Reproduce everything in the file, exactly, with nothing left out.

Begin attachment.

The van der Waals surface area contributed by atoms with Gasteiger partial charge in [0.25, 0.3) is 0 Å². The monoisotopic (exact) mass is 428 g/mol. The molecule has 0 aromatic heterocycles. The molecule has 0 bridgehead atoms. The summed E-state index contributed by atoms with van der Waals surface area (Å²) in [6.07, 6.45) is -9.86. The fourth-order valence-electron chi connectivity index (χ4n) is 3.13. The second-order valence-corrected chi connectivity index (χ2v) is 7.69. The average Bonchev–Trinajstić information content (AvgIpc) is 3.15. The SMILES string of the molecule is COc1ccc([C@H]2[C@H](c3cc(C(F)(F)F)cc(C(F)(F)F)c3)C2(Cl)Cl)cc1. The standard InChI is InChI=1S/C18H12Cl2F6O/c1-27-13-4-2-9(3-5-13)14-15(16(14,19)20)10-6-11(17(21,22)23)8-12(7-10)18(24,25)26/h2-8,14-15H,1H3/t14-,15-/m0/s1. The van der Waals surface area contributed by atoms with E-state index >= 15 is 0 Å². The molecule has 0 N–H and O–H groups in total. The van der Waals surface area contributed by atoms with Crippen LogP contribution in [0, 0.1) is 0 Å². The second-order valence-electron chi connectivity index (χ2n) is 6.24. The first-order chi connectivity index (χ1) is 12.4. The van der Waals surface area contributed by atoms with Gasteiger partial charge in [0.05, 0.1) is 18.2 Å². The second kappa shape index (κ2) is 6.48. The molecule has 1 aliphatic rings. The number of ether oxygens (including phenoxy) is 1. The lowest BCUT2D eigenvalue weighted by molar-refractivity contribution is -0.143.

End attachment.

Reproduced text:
The van der Waals surface area contributed by atoms with Gasteiger partial charge in [0.25, 0.3) is 0 Å². The monoisotopic (exact) mass is 428 g/mol. The molecule has 0 aromatic heterocycles. The molecule has 0 bridgehead atoms. The summed E-state index contributed by atoms with van der Waals surface area (Å²) in [6.07, 6.45) is -9.86. The fourth-order valence-electron chi connectivity index (χ4n) is 3.13. The second-order valence-corrected chi connectivity index (χ2v) is 7.69. The average Bonchev–Trinajstić information content (AvgIpc) is 3.15. The SMILES string of the molecule is COc1ccc([C@H]2[C@H](c3cc(C(F)(F)F)cc(C(F)(F)F)c3)C2(Cl)Cl)cc1. The standard InChI is InChI=1S/C18H12Cl2F6O/c1-27-13-4-2-9(3-5-13)14-15(16(14,19)20)10-6-11(17(21,22)23)8-12(7-10)18(24,25)26/h2-8,14-15H,1H3/t14-,15-/m0/s1. The van der Waals surface area contributed by atoms with E-state index >= 15 is 0 Å². The molecule has 0 N–H and O–H groups in total. The van der Waals surface area contributed by atoms with Crippen LogP contribution in [0, 0.1) is 0 Å². The second-order valence-electron chi connectivity index (χ2n) is 6.24. The first-order chi connectivity index (χ1) is 12.4. The van der Waals surface area contributed by atoms with Gasteiger partial charge in [0.05, 0.1) is 18.2 Å². The second kappa shape index (κ2) is 6.48. The molecule has 1 aliphatic rings. The number of ether oxygens (including phenoxy) is 1. The lowest BCUT2D eigenvalue weighted by molar-refractivity contribution is -0.143.